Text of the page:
I, for one, would like to see California embrace the concept behind the Australian gender identifier of X.

Progressive politics should be forward thinking by recognizing only the gender binary of M and F are “flawed and contrary to basic biological realities.”

Short URL: http://lgbtweekly.com/?p=34520

Posted by on Feb 28, 2013. Filed under Trans Progressive. You can follow any responses to this entry through the RSS 2.0. You can leave a response or trackback to this entry

8 Comments for “X for indeterminate, unspecified or intersex”

  1. The phrase “flawed and contrary to basic biological realities” used in the last paragraph of this commentary comes from an Los Angeles Times‘ commentary by Eric Vilain, the chief of medical genetics at the David Geffen School of Medicine at UCLA. His 2004 commentary, where he was arguing against constitutional amendments that limited marriage to one man and one woman, was entitled Gender Blender Intersexual? Transsexual? Male, female aren’t so easy to define.

    The paragraph of the Vilain commentary from where the phrase “flawed and contrary to basic biological realities” came from reads this way:

    Sex should be easily definable, but it’s not. Our gender identity — our profound sense of being male or female — is independent from our anatomy. A constitutional amendment authorizing marriages only between men and women would not only discriminate against millions of Americans who do not fit easily in the mold of each category, but would simply be flawed and contrary to basic biological realities.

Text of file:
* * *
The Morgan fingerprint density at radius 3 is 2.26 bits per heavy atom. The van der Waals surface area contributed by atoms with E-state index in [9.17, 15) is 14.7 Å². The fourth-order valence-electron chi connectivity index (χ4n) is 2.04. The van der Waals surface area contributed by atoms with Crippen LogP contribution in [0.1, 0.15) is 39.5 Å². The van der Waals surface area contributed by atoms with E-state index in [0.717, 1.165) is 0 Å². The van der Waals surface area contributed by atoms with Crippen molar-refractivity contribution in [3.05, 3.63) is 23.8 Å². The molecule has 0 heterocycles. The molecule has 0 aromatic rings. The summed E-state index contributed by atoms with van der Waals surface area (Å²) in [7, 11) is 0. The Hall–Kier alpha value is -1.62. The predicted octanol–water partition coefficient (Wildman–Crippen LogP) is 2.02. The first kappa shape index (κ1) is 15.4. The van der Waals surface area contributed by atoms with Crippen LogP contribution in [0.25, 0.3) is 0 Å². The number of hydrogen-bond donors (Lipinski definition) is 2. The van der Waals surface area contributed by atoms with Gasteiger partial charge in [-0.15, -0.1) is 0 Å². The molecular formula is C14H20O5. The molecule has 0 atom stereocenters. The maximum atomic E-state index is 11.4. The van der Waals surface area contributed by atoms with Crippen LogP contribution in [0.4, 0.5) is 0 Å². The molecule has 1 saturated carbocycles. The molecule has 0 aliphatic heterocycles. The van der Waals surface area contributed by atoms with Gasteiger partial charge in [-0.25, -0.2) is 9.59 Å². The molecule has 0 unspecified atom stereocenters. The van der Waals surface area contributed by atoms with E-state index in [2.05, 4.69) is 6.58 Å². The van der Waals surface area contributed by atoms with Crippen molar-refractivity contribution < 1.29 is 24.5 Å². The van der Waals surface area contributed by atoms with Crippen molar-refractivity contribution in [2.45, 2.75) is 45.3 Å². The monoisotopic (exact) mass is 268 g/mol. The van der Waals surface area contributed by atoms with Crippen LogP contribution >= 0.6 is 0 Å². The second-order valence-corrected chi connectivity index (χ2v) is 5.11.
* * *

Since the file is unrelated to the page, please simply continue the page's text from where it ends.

• A Woman, Period

      Actually, it is relatively simple. If you have a penis, you are a male. If you don’t, you are not. There really is no such thing as a true human hermaphrodite, i.e. someone with both complete female and male genitalia. There are cases where there is imperfect differentiation of the sex organs, and in such cases actual core gender identity should prevail.

      That said, I personally favor allowing same sex marriages as a matter of law, I do believe, however, that religions also have a right to decide what they will, and will not, recognize as a valid marriage as, for example, currently exists with regards to divorce in the Roman Catholic faith. So in that regard the issue of biological sex with regards to legal marriage is basically moot. But I also happen to strongly favor binary gender. I think the attempts by some to undermine that are also wrong. Birth certificates, for example, should reflect actual sex, not what someone claims they are based on “feelings.”

      • Actually, it’s not as simple as you’re describing it.

        The Intersex Society of North America (INSA) has stated this regarding intersex conditions:

        [N]ature presents us with sex anatomy spectrums. Breasts, penises, clitorises, scrotums, labia, gonads — all of these vary in size and shape and morphology. So-called “sex” chromosomes can vary quite a bit, too. But in human cultures, sex categories get simplified into male, female, and sometimes intersex, in order to simplify social interactions, express what we know and feel, and maintain order.

        …[N]ature doesn’t decide where the category of “male” ends and the category of “intersex” begins, or where the category of “intersex” ends and the category of “female” begins. Humans decide. Humans (today, typically doctors) decide how small a penis has to be, or how unusual a combination of parts has to be, before it counts as intersex. Humans decide whether a person with XXY chromosomes or XY chromosomes and androgen insensitivity will count as intersex.